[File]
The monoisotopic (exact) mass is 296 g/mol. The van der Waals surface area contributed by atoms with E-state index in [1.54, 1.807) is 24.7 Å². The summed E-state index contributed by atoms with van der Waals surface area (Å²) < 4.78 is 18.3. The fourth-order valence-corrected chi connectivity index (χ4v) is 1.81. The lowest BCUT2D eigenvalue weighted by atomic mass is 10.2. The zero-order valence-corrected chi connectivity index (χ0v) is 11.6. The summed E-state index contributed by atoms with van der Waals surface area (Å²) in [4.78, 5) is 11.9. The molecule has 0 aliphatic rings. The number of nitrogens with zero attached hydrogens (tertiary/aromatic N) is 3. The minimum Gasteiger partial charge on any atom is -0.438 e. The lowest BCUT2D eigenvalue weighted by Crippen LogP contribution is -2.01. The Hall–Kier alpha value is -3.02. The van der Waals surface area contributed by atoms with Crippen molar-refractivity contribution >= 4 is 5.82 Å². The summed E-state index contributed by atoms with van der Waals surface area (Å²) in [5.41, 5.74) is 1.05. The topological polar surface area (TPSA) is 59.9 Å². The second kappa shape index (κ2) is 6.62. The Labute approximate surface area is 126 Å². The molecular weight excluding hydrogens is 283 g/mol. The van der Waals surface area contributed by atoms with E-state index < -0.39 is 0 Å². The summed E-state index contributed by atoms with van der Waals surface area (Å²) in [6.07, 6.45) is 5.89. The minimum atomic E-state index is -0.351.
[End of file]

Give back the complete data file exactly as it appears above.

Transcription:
The monoisotopic (exact) mass is 296 g/mol. The van der Waals surface area contributed by atoms with E-state index in [1.54, 1.807) is 24.7 Å². The summed E-state index contributed by atoms with van der Waals surface area (Å²) < 4.78 is 18.3. The fourth-order valence-corrected chi connectivity index (χ4v) is 1.81. The lowest BCUT2D eigenvalue weighted by atomic mass is 10.2. The zero-order valence-corrected chi connectivity index (χ0v) is 11.6. The summed E-state index contributed by atoms with van der Waals surface area (Å²) in [4.78, 5) is 11.9. The molecule has 0 aliphatic rings. The number of nitrogens with zero attached hydrogens (tertiary/aromatic N) is 3. The minimum Gasteiger partial charge on any atom is -0.438 e. The lowest BCUT2D eigenvalue weighted by Crippen LogP contribution is -2.01. The Hall–Kier alpha value is -3.02. The van der Waals surface area contributed by atoms with Crippen molar-refractivity contribution >= 4 is 5.82 Å². The summed E-state index contributed by atoms with van der Waals surface area (Å²) in [5.41, 5.74) is 1.05. The topological polar surface area (TPSA) is 59.9 Å². The second kappa shape index (κ2) is 6.62. The Labute approximate surface area is 126 Å². The molecular weight excluding hydrogens is 283 g/mol. The van der Waals surface area contributed by atoms with E-state index < -0.39 is 0 Å². The summed E-state index contributed by atoms with van der Waals surface area (Å²) in [6.07, 6.45) is 5.89. The minimum atomic E-state index is -0.351.